Tests began two years ago, and since then rice production at Ponela has been raised to ten tonnes per hectare. Previously, under the traditional Mozambican system, yields were between two and three tonnes per hectare. The Chinese production techniques have been transferred to about 20 Mozambican farmers to date.
 
"What we want is that Mozambicans, particularly young people and the business sector, should embrace this project enthusiastically, obtaining the technologies and the machinery to increase production levels", said Mr Ali.
 
Gaza has educational institutions that specialise in agriculture, and Mr Ali suggested that students from these colleges should go the Lower Limpopo irrigation scheme for apprenticeships where they would assimilate Chinese rice production techniques.
 
Agricultural engineers and other specialists should also visit Ponela, he said, so that they could understand the Chinese technologies and spread them to other provinces.
 
The Ponela block covers about 11,000 hectares or arable land. 7,000 hectares are worked by commercial farmers, and the other 4,000 hectares are in the hands of around 8,000 peasant producers.


Mustang Sally Farm

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Re: International Rice News:
« Reply #47 on: March 16, 2012, 03:25:57 AM »

Samar Farmers Adapt Rice Ratooning
15 March 2012



PHILIPPINES - Samarnons may adapt rice ratooning to augment their dwindling harvest.

In Pinabacdao town where 756 hectares are devoted to rice farming, the rice ratooning technique will be done along with some other towns in Samar making the total area to be ratooned, 300 hectares, said Nelson Badolid, Municipal Agriculturist.

The idea was conceived in a meeting of agriculturists with Anita Taran, provincial agriculturist.

Ratooning, according to Badolid, is leaving rice stubbles in the field after harvest, applying a bag of fertilizer per hectare, and saturating the field with water. After some time, new grains will sprout and can be harvested after 45 days.

According to the agriculture journal, this is an inexpensive way to produce a second harvest of rice.

Mr Badolid recommended this as it is less affected by the climate and pests because the growing period is short.

“It enables farmers from having a second cropping because when the time comes, the field will then be cleared,” Mr Badolid offered.

Meanwhile, while Samarnons are rejoicing that it is harvest time, the agriculturists are grumbling because of the low productivity. Mr Badolid said that only 60 per cent of the rice grains are filled up because of the inclement weather.

He added that whereas before, farmers were able to harvest some 100-120 bags of rice per hectare, farmers now only get 40 bags due to the change in climate.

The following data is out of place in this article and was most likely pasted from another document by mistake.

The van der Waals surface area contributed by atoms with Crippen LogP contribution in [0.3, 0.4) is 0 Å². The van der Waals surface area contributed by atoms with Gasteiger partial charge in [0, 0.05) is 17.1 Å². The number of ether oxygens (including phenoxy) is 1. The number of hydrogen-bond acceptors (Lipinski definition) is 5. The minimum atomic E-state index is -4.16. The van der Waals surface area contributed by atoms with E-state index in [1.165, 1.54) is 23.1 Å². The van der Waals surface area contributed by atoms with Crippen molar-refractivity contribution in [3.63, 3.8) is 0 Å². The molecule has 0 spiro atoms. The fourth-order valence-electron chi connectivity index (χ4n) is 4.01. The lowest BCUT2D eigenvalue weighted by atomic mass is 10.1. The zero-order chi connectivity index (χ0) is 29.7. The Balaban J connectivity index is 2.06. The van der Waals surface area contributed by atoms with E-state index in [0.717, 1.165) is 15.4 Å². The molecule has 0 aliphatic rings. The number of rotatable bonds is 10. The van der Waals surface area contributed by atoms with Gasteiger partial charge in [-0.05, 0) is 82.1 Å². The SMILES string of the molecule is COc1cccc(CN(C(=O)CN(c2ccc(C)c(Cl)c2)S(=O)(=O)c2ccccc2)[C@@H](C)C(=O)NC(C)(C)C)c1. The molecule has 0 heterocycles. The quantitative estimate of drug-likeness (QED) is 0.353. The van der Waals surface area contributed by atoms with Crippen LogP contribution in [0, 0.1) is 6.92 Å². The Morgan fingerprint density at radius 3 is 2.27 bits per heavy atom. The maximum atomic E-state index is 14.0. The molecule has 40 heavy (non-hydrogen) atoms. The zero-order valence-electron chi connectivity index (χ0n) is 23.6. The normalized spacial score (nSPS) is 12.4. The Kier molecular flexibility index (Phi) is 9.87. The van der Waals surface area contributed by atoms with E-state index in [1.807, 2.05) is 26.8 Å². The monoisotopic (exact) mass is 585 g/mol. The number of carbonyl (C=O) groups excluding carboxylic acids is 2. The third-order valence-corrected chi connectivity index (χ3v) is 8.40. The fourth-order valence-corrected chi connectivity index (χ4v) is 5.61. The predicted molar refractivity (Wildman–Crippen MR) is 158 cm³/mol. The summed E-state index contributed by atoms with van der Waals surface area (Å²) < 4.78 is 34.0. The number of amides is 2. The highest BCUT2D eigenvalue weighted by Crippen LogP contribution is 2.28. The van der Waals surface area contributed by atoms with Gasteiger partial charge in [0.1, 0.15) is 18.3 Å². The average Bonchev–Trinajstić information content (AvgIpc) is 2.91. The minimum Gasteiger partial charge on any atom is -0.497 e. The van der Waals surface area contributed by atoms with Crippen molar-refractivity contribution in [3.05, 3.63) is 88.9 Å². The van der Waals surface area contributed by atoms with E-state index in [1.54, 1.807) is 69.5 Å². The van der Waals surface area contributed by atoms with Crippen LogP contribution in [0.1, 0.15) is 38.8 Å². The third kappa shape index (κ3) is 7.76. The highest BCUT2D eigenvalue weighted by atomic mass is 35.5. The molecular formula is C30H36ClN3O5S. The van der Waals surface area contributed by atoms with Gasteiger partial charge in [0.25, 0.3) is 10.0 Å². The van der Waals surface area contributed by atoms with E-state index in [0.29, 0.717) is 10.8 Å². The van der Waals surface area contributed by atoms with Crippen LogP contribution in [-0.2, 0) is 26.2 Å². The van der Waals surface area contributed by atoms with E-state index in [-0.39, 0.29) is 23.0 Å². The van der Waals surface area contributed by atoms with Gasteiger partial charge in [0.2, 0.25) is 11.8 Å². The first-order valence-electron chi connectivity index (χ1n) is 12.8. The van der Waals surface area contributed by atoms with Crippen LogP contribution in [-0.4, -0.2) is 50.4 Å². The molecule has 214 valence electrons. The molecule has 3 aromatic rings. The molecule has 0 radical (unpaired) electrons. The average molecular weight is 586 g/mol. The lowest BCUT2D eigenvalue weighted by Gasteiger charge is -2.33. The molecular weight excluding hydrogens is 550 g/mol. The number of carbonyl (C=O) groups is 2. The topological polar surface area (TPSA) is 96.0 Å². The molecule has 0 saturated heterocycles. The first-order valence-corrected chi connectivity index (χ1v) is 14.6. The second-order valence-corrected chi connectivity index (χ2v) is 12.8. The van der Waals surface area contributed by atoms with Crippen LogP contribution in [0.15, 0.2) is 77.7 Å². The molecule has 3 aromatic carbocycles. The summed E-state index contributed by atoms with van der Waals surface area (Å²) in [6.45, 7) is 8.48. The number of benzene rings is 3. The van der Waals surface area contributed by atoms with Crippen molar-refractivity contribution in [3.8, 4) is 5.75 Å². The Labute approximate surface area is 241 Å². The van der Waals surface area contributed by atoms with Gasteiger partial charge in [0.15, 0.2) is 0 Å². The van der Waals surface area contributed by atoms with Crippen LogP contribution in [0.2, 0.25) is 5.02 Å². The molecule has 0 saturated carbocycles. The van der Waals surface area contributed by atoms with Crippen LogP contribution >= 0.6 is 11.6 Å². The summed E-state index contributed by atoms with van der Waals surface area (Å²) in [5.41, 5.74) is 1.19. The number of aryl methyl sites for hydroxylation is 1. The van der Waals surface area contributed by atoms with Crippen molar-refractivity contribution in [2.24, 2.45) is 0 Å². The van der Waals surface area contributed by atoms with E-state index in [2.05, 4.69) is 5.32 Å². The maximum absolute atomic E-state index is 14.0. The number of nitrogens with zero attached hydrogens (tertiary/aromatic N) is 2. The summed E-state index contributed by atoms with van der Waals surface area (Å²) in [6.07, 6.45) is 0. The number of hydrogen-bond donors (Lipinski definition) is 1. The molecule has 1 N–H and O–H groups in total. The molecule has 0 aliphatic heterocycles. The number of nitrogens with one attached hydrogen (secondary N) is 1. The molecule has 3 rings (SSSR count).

“Rains just pour unexpectedly, during the flowering stage, so that the grains end up half filled,” said Mr Badolid.

Pinabacdao Mayor Mario Quijano said he challenged the agriculture department to come up with a technology to cope with the worsening effects of climate change.

Mustang Sally Farm

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Re: International Rice News:
« Reply #48 on: August 18, 2012, 03:01:20 AM »

India’s 2012/13 Rice Production Forecast Lowered 2.0 Million Tons
17 August 2012



INDIA - Global rice production for 2012/13 is forecast at 463.2 million tons (milled basis), down 1.9 million tons from last month’s forecast and 1.8 million tons below a year earlier. This month’s downward revision is largely due to a smaller global area forecast.

At 158.8 million hectares, global rice area is 1.2 million hectares below last month’s forecast, with India and Brazil accounting for most of the downward revision in global rice area. Global area is virtually unchanged from a year earlier. The average yield remains forecast at 4.35 tons per hectare, fractionally below the year earlier record.

India accounts for the bulk of this month’s downward revision in global production. India’s 2012/13 crop was lowered 2.0 million tons to 98.0 million tons due to a delayed, deficient, and poorly distributed monsoon rainfall that has reduced area and yield potential for growers dependent on the seasonal rains. The forecasted crop is 6 per cent below the year earlier record. India’s 2012/13 total rice area was lowered 1.0 million hectares to 43.0 million hectares, a drop of 1.4 million hectares from a year earlier. At 3.42 tons per hectare, the average yield is down 3 per cent from last year.

Despite the smaller crop, India is projected to have adequate supplies of rice for both its domestic market and global buyers. Elsewhere in Asia, North Korea’s 2012/13 production was lowered 100,000 tons to 1.5 million tons based on severe drought in May and June that was followed by heavy rains and flooding in July. Outside Asia, Brazil’s 2012/13 production was lowered 850,000 tons to 7.82 million based on a much lower area estimate recommended by the US Agricultural Counselor in Brasilia. At 2.4 million hectares, Brazil’s rice area is 350,000 hectares below a year earlier and the lowest in more than a half a century. Finally, the US 2012/13 crop forecast was lowered 1 per cent to 6.05 million tons based on a weaker yield reported by the US Department of Agriculture’s National Agricultural Statistics Service. The southern United States—where the bulk of the US crop is grown—has experienced an extremely hot summer.